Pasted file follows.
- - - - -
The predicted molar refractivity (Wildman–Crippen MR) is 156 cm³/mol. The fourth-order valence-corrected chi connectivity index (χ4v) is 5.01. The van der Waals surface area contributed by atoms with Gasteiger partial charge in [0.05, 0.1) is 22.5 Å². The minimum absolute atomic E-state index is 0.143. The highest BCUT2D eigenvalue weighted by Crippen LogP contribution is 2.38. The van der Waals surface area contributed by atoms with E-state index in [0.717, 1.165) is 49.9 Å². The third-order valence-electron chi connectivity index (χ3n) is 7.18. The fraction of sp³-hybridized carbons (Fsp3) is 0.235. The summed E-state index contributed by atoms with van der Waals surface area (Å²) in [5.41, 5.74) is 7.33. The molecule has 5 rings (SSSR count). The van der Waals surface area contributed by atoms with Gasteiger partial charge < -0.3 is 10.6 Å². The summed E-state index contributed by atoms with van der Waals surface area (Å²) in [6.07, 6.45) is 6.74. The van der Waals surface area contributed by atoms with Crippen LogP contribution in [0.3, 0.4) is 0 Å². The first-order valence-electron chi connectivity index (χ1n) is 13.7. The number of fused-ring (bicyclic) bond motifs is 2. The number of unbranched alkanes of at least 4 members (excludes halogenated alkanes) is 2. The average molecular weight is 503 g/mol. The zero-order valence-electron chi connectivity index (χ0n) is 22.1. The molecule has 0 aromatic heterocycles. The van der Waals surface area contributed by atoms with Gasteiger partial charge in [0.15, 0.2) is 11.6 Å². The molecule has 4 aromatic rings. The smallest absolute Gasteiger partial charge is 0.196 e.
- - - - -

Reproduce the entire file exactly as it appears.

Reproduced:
The predicted molar refractivity (Wildman–Crippen MR) is 156 cm³/mol. The fourth-order valence-corrected chi connectivity index (χ4v) is 5.01. The van der Waals surface area contributed by atoms with Gasteiger partial charge in [0.05, 0.1) is 22.5 Å². The minimum absolute atomic E-state index is 0.143. The highest BCUT2D eigenvalue weighted by Crippen LogP contribution is 2.38. The van der Waals surface area contributed by atoms with E-state index in [0.717, 1.165) is 49.9 Å². The third-order valence-electron chi connectivity index (χ3n) is 7.18. The fraction of sp³-hybridized carbons (Fsp3) is 0.235. The summed E-state index contributed by atoms with van der Waals surface area (Å²) in [5.41, 5.74) is 7.33. The molecule has 5 rings (SSSR count). The van der Waals surface area contributed by atoms with Gasteiger partial charge < -0.3 is 10.6 Å². The summed E-state index contributed by atoms with van der Waals surface area (Å²) in [6.07, 6.45) is 6.74. The van der Waals surface area contributed by atoms with Crippen LogP contribution in [0.3, 0.4) is 0 Å². The first-order valence-electron chi connectivity index (χ1n) is 13.7. The number of fused-ring (bicyclic) bond motifs is 2. The number of unbranched alkanes of at least 4 members (excludes halogenated alkanes) is 2. The average molecular weight is 503 g/mol. The zero-order valence-electron chi connectivity index (χ0n) is 22.1. The molecule has 0 aromatic heterocycles. The van der Waals surface area contributed by atoms with Gasteiger partial charge in [0.15, 0.2) is 11.6 Å². The molecule has 4 aromatic rings. The smallest absolute Gasteiger partial charge is 0.196 e.